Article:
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Creating Estate Plans for Musicians & Musical Works

SigningWill

As estate planning attorneys here in Florida, we talk a lot about planning for assets, but what happens when those assets are song lyrics and recordings? These types of assets (i.e. intellectual property items—copyright, name/likeness, trademark, etc.) are incredibly important, and present an entirely different type of challenge than physical property (like jewelry or the family home, for example).

Copyrights

When it comes to music recordings, there are two types of copyrights involved: The recorded song and the underlying composition/songwriting. These are protected under copyright law and preserved for 70 years after death. After this, the music enters the public domain, which means that anyone can record the song without penalty.

Addressing Royalties

In addition, these assets can continue to generate funds well after a musician has passed, which means that an estate plan needs to address who administers these royalties and benefits from them.

Publishing Rights & Songwriting Credits

A number of bands and other musical groups may also want to plan for things like publishing rights to trademark and songwriting credits assigning the appropriate credit for music to each member of the group.

Holographic Tours

Holographic tours are growing in popularity each day and may serve as an option for a musician who wants to creatively go about protecting their name and likeness. It can also help with copyright and trademark rights, as well as generating income for heirs.

Personality Rights

Musicians can also plan for how they want their image to be preserved after their death via what are known as “personality rights,” which cover commercial use of identity and rights of publicity. Florida, for example, provides this protection via both a common law and statutory right.

The Case of Aretha Franklin

Superstars like Aretha Franklin highlight just how important it is for musicians and other artists to do the right estate planning: When she passed, she reportedly did not have a will, and reports indicate that three different handwritten wills were found in her home and submitted as part of the probate process to see if any have legal standing. There is no question that this could cost her heirs a tremendous amount of money; not to mention time and potential fighting in the family as well. Ultimately, it also entirely possible that whatever the court decides will not necessarily be in keeping with what she envisioned, unfortunately.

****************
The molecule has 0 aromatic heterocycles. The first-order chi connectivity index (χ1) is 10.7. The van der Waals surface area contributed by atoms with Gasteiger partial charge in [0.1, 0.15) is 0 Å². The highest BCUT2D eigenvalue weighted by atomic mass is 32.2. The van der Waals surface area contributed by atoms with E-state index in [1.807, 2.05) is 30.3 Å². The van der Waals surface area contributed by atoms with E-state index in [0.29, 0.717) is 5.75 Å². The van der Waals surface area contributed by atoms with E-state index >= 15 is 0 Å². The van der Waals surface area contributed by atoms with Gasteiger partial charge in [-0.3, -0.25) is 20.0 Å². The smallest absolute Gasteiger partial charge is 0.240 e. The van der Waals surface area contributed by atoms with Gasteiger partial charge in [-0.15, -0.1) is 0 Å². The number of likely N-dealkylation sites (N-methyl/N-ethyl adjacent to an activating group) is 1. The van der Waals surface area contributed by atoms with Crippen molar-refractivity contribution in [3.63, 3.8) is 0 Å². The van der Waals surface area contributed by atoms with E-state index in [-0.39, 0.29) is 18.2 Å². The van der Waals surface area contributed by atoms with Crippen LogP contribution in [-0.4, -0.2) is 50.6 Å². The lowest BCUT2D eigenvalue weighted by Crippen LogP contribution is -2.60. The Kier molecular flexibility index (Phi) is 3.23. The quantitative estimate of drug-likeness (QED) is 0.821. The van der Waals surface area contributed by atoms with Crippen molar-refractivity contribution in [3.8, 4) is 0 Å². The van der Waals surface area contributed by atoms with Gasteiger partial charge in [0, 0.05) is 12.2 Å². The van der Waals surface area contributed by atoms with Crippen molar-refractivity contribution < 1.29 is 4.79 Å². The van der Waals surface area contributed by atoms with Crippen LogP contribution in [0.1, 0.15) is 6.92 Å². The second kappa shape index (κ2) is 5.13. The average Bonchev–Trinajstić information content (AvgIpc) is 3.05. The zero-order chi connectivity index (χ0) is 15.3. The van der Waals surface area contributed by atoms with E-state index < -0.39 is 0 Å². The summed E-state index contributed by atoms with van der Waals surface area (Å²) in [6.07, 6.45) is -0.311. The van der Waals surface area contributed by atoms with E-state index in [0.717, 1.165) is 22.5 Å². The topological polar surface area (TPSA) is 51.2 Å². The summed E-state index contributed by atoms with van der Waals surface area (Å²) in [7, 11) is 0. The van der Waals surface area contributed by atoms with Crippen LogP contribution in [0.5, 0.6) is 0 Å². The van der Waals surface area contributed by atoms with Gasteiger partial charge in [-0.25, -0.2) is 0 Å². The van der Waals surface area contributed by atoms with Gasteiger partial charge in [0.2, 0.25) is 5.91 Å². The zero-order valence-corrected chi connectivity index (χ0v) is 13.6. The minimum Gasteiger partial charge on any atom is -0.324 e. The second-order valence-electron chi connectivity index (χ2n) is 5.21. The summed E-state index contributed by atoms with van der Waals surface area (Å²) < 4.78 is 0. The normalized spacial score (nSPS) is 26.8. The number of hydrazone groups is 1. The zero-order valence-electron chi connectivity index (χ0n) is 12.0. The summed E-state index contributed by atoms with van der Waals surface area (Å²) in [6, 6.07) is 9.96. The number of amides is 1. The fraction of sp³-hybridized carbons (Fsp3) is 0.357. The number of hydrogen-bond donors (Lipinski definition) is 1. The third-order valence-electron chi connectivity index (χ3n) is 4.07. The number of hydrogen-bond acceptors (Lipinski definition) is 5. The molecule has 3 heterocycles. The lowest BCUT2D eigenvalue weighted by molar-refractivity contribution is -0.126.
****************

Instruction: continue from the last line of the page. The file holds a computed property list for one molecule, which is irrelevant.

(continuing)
Contact Our Florida Estate Planning Attorneys for Artists to Find Out More

When it comes to particular and specific estate planning, you want to make sure you work with the right law firm in ensuring that your name, likeness, and other important aspects of your work fall into the right hands in an effort to protect your legacy and ensure that it is kept going and survives you as you see fit. When it comes to these creative assets, we can help: Our Sarasota wills & probate attorneys have crafted a number of successful estate plans for many artists here in Florida. Contact us at Moran, Sanchy & Associates today to find out more.

Resources:

growlermag.com/in-my-time-of-dying-musicians-must-prepare-estate-plans-for-their-musical-works/

foxbusiness.com/personal-finance/aretha-franklin-handwritten-will-estate-planning-mistakes

https://www.moransanchylaw.com/estate-planning-for-land-heirs-property-loopholes/